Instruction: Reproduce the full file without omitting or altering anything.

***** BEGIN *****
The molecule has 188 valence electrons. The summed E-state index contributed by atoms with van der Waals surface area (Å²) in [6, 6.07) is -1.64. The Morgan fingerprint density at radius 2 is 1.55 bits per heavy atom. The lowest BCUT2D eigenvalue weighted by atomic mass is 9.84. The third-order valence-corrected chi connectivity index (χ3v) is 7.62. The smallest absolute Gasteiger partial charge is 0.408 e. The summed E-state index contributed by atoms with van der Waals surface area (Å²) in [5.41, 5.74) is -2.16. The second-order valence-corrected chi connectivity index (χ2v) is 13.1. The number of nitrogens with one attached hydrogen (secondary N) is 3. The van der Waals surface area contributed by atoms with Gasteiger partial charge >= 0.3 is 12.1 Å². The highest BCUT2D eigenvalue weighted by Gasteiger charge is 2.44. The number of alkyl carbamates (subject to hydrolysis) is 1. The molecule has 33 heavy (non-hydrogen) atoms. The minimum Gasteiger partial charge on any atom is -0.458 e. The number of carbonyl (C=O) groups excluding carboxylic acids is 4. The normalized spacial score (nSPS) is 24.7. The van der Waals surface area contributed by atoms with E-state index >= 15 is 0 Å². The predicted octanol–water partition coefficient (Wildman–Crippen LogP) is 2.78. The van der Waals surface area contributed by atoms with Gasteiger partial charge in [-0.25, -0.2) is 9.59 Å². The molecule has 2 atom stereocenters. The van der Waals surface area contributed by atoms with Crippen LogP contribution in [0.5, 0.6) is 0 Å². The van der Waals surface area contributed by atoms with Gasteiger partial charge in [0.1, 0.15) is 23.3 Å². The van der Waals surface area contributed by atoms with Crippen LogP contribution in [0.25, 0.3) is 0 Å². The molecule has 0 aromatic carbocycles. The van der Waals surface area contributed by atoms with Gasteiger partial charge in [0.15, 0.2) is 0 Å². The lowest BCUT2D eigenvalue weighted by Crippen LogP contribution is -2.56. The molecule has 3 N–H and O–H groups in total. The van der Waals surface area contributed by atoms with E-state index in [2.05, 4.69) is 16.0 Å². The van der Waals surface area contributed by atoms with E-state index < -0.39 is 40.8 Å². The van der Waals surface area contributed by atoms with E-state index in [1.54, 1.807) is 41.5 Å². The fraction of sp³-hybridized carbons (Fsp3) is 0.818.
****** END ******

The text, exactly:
The molecule has 188 valence electrons. The summed E-state index contributed by atoms with van der Waals surface area (Å²) in [6, 6.07) is -1.64. The Morgan fingerprint density at radius 2 is 1.55 bits per heavy atom. The lowest BCUT2D eigenvalue weighted by atomic mass is 9.84. The third-order valence-corrected chi connectivity index (χ3v) is 7.62. The smallest absolute Gasteiger partial charge is 0.408 e. The summed E-state index contributed by atoms with van der Waals surface area (Å²) in [5.41, 5.74) is -2.16. The second-order valence-corrected chi connectivity index (χ2v) is 13.1. The number of nitrogens with one attached hydrogen (secondary N) is 3. The van der Waals surface area contributed by atoms with Gasteiger partial charge >= 0.3 is 12.1 Å². The highest BCUT2D eigenvalue weighted by Gasteiger charge is 2.44. The number of alkyl carbamates (subject to hydrolysis) is 1. The molecule has 33 heavy (non-hydrogen) atoms. The minimum Gasteiger partial charge on any atom is -0.458 e. The number of carbonyl (C=O) groups excluding carboxylic acids is 4. The normalized spacial score (nSPS) is 24.7. The van der Waals surface area contributed by atoms with E-state index >= 15 is 0 Å². The predicted octanol–water partition coefficient (Wildman–Crippen LogP) is 2.78. The van der Waals surface area contributed by atoms with Gasteiger partial charge in [-0.25, -0.2) is 9.59 Å². The molecule has 2 atom stereocenters. The van der Waals surface area contributed by atoms with Crippen LogP contribution in [0.5, 0.6) is 0 Å². The van der Waals surface area contributed by atoms with Gasteiger partial charge in [0.1, 0.15) is 23.3 Å². The van der Waals surface area contributed by atoms with Crippen LogP contribution in [0.25, 0.3) is 0 Å². The molecule has 0 aromatic carbocycles. The van der Waals surface area contributed by atoms with Gasteiger partial charge in [0.15, 0.2) is 0 Å². The lowest BCUT2D eigenvalue weighted by Crippen LogP contribution is -2.56. The molecule has 3 N–H and O–H groups in total. The van der Waals surface area contributed by atoms with E-state index in [2.05, 4.69) is 16.0 Å². The van der Waals surface area contributed by atoms with E-state index < -0.39 is 40.8 Å². The van der Waals surface area contributed by atoms with E-state index in [1.54, 1.807) is 41.5 Å². The fraction of sp³-hybridized carbons (Fsp3) is 0.818.